Who stole the HOLY of Christmas? How can we Christians reclaim it?
What changed in our hearts that many of us willingly trade the holy for jostling in store lines and for cyber-shopping? Piercing questions. Yet. . .
Be encouraged that our Lord designed a peace-filled and HOLY day for you.
In this short article, let’s consider:
- Holy thievery
- Christmas restoration
Who Stole the Holy of Christmas?
The day after Thanksgiving, before sunrise, the line snaked around an electronics store, with promises of deals on flat screen TVs, laptops, and smart phones. Shoppers waited expectantly. Some cozied up in sleeping bags; others sipped overpriced coffee. Another hummed the haunting “So This Is Christmas” by John Lennon. Then doors flew open, people pushed, angry voices told line-jumpers to stand down—or else.
Is this what Christmas has become?
So who stole the Christ of Christmas? One might blame stores, commercialism, atheists, or the ACLU. But it’s deeper and darker, really. “ The thief comes only to steal and kill and destroy” ( John 10:10a, ESV).
What happened to change our hearts from celebrating Christmas as a holy day to reveling in a commercialized experience?
Evil forces still want to swipe your Jesus joy.
Satan’s tactics today are subtle. Busyness and. . .frustration, dread, and wanting. Lots of wanting. Thankfully God empowers you to escape the temptation of replacing Christ with counterfeit desires (1 Corinthians 10:13). Satan is a defeated foe. We are more than conquerors through him who loved us, the Bible trumpets.
We are more than conquerors through him who loved us. For I am sure that neither death nor life, nor angels nor rulers, nor things present nor things to come, nor powers, nor height nor depth, nor anything else in all creation, will be able to separate us from the love of God in Christ Jesus our Lord. (Romans 8:37-39, ESV)
Reclaiming the Holy
To reclaim the holy of this holiday, why not find some quiet and focus on Christ? Isaiah prophesies about the birth of Jesus in this verse: “For to us a child is born, to us a son is given, and the government will be on his shoulders. And he will be called Wonderful Counselor, Mighty God, Everlasting Father, Prince of Peace” (Isaiah 9:6, NIV)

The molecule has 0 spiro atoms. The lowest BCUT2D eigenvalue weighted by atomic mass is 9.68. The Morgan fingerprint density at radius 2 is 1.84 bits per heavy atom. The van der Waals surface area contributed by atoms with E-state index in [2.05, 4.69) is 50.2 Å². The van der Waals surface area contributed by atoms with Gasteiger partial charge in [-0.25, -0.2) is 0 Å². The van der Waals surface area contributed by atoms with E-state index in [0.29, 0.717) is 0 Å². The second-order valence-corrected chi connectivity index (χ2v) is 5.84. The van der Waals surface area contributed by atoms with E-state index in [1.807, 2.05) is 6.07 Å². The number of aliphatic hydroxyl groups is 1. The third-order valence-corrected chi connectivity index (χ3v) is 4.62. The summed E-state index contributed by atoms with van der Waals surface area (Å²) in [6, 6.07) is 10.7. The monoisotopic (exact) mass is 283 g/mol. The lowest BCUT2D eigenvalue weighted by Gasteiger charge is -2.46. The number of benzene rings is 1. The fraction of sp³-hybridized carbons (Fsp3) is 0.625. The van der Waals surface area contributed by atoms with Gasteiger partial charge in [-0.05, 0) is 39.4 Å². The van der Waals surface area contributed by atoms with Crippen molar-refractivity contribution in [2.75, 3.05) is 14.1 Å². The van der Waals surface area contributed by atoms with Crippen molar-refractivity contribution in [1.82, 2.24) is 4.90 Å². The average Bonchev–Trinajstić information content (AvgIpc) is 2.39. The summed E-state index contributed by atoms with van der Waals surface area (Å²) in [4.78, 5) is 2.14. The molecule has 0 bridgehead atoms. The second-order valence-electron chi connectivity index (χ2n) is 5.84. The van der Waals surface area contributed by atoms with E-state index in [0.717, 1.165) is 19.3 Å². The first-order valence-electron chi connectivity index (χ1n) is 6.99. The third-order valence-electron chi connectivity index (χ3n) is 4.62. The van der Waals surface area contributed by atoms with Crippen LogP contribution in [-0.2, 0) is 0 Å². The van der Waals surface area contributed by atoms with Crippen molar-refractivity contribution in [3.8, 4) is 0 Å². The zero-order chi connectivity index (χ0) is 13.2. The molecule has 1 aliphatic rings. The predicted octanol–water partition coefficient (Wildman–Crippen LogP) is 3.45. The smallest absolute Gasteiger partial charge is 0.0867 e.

Doesn’t your heart warm to this real meaning of Christmas?
Christ will be called:
This term Wonderful Counselor suggests a presence of comfort. The babe in the manger is the wonderful promise of wisdom to we who follow him.He is wonderful in counsel and excellent in wisdom.
The Jews in Jesus’ day looked for a mighty warrior to rescue them from Roman oppression. Rather, the King of Kings came as vulnerable baby born to poor parents—no fan-fair, just a smelly barn and hay for a bed. And yet this Mighty God defeated death.
But it has now been revealed through the appearing of our Savior, Christ Jesus, who has destroyed death and has brought life and immortality to light through the gospel (2 Timothy 1:10, NIV).
Seated at the right hand of the Everlasting Father, Jesus offers the gift of eternal life (John 3:16), and the Father continuously and compassionately cares for his people.
“As a father shows compassion to his children, so the Lord shows compassion to those who fear him” (Psalm 103:13, ESV)
Doesn’t your soul long for the Lord’s peace this Christmas? The Prince of Peace promises you peace as you focus your heart and mind on him, and not on the things of this world that money can buy. Consider this verse: “And the peace of God, which surpasses all understanding, will guard your hearts and your minds in Christ Jesus” (Philippians 4:7)
And this: “You keep him in perfect peace whose mind is stayed on you, because he trusts in you” (Isaiah 26:3, ESV)
So when the lines at Best Buy or Walmart are long, when a family member is mad, when you’ve run out of energy, remember this:
- Remember who Jesus is: the Prince of Peace.
- Pray for the difficult people in your life.
- Say “Merry Christmas” often.
- Give generously.
- Listen to Jesus.
Wishing You a Merry—and Holy—Christmas!